Morgan has a more-intimate-than-usual history with the Man from Corwood. “Before I moved to Seattle 6 months ago, I lived in Houston, where Corwood Industries is based. There was a lot to get excited about, there, as a Jandek fan. I worked at a natural grocery store that he frequented. Friends of mine would see him at bookstores, restaurants, and bars. It was fun and harmless.”
I asked Morgan about the whole mythos behind the man – in Jandek on Corwood, music geeks are seen commenting on everything from the possibility that the man has mental health issues to his choice of flipflops for footwear on certain album covers; they show off their own scribbled notes from Corwood, play taped conversations, and speculate for all they’re worth about who Jandek actually might be. “As far as the mythos goes,” Morgan says, “I don’t feel as if it’s something Corwood has intentionally created. Obviously the dude wants to be left alone, but he’s not completely unavailable. He returns letters and phone calls. I think he just has a certain idea of how he wants to present the music and he’s not going to stray from that. I always think back to the article in Texas Monthly by Katy Vine and how she asked him if there was anything he wanted people to ‘get’ from his music and he simply responded with ‘There’s nothing to get.’ I think part of the charm and magnetism of Jandek’s music is his complete and total disregard for the listener. It’s extremely refreshing.”Morgan continues. “A friend of mine in Houston and I used to have lengthy conversations about Jandek and Corwood. Together we came to the conclusion that he’s not playing shows to capitalize on his new weird pseudo-celebrity or to try and follow and sort of normal convention of touring or performing live. Since he’s playing all unheard material live and recording every show (both audio and video), these are just new ways of recording records. This is just the next ‘period’ of Jandek. The Live Music phase or something.”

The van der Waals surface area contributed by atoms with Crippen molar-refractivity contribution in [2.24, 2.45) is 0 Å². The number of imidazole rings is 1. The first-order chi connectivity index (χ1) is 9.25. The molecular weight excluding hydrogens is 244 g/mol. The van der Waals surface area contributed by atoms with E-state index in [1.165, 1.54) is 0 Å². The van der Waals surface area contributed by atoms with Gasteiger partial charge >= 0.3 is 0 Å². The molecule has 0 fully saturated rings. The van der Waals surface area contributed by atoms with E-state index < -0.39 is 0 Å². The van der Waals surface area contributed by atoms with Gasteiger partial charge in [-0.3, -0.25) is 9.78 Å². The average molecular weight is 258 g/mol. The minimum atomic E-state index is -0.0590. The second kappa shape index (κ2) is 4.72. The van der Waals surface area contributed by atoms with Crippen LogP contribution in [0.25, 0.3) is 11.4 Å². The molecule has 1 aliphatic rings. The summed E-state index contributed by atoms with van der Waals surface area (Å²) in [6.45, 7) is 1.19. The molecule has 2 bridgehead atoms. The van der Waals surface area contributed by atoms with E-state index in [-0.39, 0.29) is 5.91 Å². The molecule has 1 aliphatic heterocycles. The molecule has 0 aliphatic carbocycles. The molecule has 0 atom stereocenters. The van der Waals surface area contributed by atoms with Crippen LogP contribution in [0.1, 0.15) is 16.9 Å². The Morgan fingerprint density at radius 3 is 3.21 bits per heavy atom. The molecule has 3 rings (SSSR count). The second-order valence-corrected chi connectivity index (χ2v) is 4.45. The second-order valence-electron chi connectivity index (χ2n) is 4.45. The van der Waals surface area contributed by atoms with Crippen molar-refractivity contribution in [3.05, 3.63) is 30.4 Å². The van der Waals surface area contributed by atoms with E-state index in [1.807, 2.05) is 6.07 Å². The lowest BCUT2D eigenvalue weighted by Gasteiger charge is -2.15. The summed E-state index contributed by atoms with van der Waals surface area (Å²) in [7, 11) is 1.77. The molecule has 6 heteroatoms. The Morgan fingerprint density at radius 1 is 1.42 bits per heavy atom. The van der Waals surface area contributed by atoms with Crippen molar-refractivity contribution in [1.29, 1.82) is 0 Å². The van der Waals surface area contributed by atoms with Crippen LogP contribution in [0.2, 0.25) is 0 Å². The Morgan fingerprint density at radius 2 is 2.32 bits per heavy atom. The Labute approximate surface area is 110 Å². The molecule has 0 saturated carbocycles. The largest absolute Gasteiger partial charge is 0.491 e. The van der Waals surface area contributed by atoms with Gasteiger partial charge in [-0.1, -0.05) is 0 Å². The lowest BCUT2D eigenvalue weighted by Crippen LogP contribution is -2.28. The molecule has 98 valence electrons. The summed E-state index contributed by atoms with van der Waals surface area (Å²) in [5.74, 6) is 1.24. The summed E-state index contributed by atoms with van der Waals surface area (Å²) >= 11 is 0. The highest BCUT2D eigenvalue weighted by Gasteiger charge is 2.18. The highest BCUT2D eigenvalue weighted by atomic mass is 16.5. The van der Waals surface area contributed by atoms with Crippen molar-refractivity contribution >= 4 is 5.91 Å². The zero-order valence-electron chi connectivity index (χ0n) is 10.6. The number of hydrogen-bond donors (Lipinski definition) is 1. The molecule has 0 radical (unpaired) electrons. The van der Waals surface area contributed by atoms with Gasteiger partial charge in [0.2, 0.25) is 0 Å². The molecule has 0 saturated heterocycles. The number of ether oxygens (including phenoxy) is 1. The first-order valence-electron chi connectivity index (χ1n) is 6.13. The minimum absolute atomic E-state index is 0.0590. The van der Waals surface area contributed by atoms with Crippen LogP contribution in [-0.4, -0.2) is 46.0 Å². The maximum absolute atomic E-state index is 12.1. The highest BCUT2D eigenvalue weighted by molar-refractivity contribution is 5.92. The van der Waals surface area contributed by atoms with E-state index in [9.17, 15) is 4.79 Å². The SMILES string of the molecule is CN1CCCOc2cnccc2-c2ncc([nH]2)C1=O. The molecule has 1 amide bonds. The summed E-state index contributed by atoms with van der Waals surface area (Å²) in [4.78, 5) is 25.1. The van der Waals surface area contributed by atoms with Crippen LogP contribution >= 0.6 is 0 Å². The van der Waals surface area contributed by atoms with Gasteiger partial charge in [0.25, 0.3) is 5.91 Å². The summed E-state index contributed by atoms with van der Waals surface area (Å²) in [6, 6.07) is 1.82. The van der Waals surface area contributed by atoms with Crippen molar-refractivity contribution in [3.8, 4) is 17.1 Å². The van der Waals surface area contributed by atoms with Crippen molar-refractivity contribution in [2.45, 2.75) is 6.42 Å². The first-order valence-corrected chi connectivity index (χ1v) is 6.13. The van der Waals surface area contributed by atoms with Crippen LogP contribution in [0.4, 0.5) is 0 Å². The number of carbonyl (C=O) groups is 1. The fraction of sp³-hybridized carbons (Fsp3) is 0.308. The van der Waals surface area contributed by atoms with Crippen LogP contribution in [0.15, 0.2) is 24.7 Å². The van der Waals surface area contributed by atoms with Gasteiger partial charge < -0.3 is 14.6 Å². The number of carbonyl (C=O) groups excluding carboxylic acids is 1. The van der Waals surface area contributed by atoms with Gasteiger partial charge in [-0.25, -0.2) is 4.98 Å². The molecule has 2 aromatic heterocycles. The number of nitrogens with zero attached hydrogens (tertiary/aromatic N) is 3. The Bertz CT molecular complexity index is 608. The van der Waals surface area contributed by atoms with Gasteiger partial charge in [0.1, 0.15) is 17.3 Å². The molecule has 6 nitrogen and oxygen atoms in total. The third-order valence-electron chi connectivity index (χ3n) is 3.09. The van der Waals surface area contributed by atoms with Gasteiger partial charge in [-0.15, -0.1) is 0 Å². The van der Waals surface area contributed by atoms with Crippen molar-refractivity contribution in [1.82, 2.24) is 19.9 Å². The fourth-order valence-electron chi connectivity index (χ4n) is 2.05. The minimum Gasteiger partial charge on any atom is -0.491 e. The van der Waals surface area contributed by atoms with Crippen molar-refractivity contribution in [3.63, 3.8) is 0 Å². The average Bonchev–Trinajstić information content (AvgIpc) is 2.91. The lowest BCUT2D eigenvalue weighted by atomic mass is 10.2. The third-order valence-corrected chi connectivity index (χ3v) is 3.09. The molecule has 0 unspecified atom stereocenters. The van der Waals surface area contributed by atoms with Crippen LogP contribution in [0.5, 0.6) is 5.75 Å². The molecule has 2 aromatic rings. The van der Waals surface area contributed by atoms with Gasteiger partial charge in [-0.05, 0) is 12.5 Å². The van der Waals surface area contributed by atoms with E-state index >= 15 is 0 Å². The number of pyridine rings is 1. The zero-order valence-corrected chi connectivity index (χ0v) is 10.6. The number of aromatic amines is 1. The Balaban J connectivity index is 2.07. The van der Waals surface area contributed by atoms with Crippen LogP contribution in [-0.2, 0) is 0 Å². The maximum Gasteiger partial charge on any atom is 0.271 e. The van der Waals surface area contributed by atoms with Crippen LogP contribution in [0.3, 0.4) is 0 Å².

Jandek had played Portland a few weeks previously. For one number, two female backup singers joined the stage, much to the audience’s surprise. Fan descriptions can be found on Tisue’s site. Morgan tells me, “I saw the Portland show and thought it was one of the single most enjoyable live performances I’ve ever seen... which I did not expect. It was extremely accessible and almost rock and roll. Very close to a record like You Walk Alone (my personal favourite).”